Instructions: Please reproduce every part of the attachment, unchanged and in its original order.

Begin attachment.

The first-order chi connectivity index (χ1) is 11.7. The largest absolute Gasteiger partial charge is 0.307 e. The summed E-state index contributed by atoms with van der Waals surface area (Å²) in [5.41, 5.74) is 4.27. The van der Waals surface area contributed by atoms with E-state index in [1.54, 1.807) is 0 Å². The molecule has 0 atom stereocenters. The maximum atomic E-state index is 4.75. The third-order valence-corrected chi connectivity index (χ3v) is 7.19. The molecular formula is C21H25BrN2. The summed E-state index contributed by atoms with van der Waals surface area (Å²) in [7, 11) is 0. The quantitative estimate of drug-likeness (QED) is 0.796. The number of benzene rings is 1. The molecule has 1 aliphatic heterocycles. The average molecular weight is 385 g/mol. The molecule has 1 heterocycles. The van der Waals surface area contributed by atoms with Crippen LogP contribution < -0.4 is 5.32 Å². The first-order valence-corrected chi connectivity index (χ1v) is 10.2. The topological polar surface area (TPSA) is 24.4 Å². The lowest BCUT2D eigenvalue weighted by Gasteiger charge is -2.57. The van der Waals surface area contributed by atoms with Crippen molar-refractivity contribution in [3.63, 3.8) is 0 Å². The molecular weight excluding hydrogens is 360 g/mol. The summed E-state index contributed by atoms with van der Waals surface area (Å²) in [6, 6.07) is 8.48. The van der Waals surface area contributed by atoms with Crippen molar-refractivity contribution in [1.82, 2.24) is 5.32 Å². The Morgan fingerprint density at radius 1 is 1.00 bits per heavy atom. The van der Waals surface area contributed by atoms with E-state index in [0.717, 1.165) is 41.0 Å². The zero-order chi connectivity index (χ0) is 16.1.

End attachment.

The first-order chi connectivity index (χ1) is 11.7. The largest absolute Gasteiger partial charge is 0.307 e. The summed E-state index contributed by atoms with van der Waals surface area (Å²) in [5.41, 5.74) is 4.27. The van der Waals surface area contributed by atoms with E-state index in [1.54, 1.807) is 0 Å². The molecule has 0 atom stereocenters. The maximum atomic E-state index is 4.75. The third-order valence-corrected chi connectivity index (χ3v) is 7.19. The molecular formula is C21H25BrN2. The summed E-state index contributed by atoms with van der Waals surface area (Å²) in [7, 11) is 0. The quantitative estimate of drug-likeness (QED) is 0.796. The number of benzene rings is 1. The molecule has 1 aliphatic heterocycles. The average molecular weight is 385 g/mol. The molecule has 1 heterocycles. The van der Waals surface area contributed by atoms with Crippen LogP contribution < -0.4 is 5.32 Å². The first-order valence-corrected chi connectivity index (χ1v) is 10.2. The topological polar surface area (TPSA) is 24.4 Å². The lowest BCUT2D eigenvalue weighted by Gasteiger charge is -2.57. The van der Waals surface area contributed by atoms with Crippen molar-refractivity contribution in [3.63, 3.8) is 0 Å². The molecular weight excluding hydrogens is 360 g/mol. The summed E-state index contributed by atoms with van der Waals surface area (Å²) in [6, 6.07) is 8.48. The van der Waals surface area contributed by atoms with Crippen molar-refractivity contribution in [1.82, 2.24) is 5.32 Å². The Morgan fingerprint density at radius 1 is 1.00 bits per heavy atom. The van der Waals surface area contributed by atoms with E-state index in [0.717, 1.165) is 41.0 Å². The zero-order chi connectivity index (χ0) is 16.1.